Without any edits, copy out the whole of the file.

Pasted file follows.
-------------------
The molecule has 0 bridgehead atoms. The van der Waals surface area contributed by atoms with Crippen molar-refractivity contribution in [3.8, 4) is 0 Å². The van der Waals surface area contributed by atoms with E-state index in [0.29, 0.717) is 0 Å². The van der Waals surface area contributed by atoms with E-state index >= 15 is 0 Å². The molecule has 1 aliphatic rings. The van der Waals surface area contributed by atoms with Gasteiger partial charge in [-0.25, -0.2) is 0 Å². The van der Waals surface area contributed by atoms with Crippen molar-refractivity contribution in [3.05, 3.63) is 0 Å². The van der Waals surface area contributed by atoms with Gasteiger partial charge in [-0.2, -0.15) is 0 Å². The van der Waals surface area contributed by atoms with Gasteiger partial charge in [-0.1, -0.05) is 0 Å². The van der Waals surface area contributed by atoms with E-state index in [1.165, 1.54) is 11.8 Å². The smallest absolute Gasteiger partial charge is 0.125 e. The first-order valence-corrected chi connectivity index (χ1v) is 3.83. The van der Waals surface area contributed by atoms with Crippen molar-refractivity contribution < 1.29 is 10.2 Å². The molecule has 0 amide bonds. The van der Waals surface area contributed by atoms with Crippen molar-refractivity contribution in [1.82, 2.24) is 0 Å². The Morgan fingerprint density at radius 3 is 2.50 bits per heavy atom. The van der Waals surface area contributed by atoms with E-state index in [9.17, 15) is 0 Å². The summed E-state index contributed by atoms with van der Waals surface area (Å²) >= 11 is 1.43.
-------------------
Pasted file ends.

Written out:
The molecule has 0 bridgehead atoms. The van der Waals surface area contributed by atoms with Crippen molar-refractivity contribution in [3.8, 4) is 0 Å². The van der Waals surface area contributed by atoms with E-state index in [0.29, 0.717) is 0 Å². The van der Waals surface area contributed by atoms with E-state index >= 15 is 0 Å². The molecule has 1 aliphatic rings. The van der Waals surface area contributed by atoms with Gasteiger partial charge in [-0.25, -0.2) is 0 Å². The van der Waals surface area contributed by atoms with Crippen molar-refractivity contribution in [3.05, 3.63) is 0 Å². The van der Waals surface area contributed by atoms with Gasteiger partial charge in [-0.2, -0.15) is 0 Å². The van der Waals surface area contributed by atoms with Gasteiger partial charge in [-0.1, -0.05) is 0 Å². The van der Waals surface area contributed by atoms with E-state index in [1.165, 1.54) is 11.8 Å². The smallest absolute Gasteiger partial charge is 0.125 e. The first-order valence-corrected chi connectivity index (χ1v) is 3.83. The van der Waals surface area contributed by atoms with Crippen molar-refractivity contribution < 1.29 is 10.2 Å². The molecule has 0 amide bonds. The van der Waals surface area contributed by atoms with Crippen molar-refractivity contribution in [1.82, 2.24) is 0 Å². The Morgan fingerprint density at radius 3 is 2.50 bits per heavy atom. The van der Waals surface area contributed by atoms with E-state index in [9.17, 15) is 0 Å². The summed E-state index contributed by atoms with van der Waals surface area (Å²) >= 11 is 1.43.